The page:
Frank is a first generation American, and he holds dual citizenship from both the USA and Italy. The majority of his family still resides near Naples, Italy from where both his Mom and Dad emigrated. Frank grew up in Westbury, NY where Italian was the primary language in his home and today he is multilingual being fluent in English, Italian and Spanish. Cooking is Frank’s true passion; so when he isn’t deploying Sensys Networks systems for TSI he can be found in the kitchen or around an open cooking fire listening to classic rock while he creates dishes from his Italian heritage. And he can never pass up a good “Risotto Alla Pescatore”!
So say ciao next time you see Frank DeLucia in the field working on one of our many Sensys installs as we say grazie to Frank for always trying to be a team player and getting the job done right!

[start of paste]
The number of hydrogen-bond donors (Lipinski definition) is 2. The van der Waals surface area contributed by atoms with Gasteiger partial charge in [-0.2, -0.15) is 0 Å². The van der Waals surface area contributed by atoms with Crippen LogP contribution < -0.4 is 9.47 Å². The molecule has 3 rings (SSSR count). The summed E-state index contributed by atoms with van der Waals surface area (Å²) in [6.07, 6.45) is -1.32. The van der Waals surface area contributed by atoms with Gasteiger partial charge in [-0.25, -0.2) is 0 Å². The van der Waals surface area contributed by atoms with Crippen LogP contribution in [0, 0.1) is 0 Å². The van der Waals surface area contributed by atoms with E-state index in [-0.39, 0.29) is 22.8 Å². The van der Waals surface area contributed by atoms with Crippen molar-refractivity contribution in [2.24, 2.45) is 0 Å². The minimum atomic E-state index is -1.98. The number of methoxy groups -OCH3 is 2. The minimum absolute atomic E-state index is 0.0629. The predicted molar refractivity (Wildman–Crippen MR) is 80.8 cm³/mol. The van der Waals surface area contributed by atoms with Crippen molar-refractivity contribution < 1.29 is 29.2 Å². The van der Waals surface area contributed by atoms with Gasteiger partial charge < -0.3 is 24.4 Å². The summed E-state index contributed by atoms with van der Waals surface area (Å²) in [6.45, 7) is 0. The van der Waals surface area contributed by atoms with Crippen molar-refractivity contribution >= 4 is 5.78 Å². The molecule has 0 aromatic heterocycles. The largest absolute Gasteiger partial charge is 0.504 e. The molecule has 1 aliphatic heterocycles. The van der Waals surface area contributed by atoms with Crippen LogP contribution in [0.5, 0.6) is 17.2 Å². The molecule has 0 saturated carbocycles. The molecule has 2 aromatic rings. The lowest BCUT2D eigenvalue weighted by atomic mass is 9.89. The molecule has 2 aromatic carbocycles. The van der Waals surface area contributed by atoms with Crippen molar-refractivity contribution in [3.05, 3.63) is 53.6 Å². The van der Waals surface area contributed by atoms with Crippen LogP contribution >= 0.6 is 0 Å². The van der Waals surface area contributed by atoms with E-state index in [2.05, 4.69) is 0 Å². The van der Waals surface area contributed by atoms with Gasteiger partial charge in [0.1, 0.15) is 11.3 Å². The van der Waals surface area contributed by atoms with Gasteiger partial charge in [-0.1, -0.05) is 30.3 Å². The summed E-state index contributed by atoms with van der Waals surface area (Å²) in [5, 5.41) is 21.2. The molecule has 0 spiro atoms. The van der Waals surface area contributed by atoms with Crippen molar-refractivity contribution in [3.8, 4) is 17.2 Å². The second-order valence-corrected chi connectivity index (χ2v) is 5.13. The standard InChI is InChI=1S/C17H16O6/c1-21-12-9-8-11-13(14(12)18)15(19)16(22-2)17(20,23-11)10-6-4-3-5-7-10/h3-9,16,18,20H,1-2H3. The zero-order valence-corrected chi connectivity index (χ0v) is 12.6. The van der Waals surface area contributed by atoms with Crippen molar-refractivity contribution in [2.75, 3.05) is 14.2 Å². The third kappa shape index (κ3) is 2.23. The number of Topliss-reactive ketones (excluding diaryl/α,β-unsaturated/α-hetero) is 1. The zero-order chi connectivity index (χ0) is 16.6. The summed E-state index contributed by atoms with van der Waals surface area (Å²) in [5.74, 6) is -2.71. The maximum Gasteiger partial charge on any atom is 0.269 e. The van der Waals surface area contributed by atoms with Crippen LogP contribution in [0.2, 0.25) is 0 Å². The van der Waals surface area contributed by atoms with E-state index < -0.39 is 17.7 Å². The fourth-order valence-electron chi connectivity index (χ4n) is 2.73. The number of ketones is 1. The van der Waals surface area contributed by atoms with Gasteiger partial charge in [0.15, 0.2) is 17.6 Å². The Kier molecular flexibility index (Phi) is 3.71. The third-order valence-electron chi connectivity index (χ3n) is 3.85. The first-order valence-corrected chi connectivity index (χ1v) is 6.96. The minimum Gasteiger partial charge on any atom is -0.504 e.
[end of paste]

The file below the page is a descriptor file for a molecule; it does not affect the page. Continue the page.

May 6-7, 2014 - ITS MA, Boston, MA
May 14-16, 2014 - Northeastern District ITE Annual, Long Branch, NJ
June 12-13, 2014 - ITS NY, Saratoga, NY
July 26-29, 2014 - IMSA's 119th Annual Conference & 37th Annual School, Schaumburg, IL
Aug 10-13, 2014 - ITE Annual Meeting, Seattle, WA
Sept, 2014 - IMSA New York
Sept 7-11, 2014 - ITS America/World Congress, Detroit, MI
Oct 12-15, 2014 - APTA Annual Meeting, Houston, TX
For more information on Traffic Systems, Inc. Visit www.trafficsystemsinc.com or call 631-242-4292 for product specifications.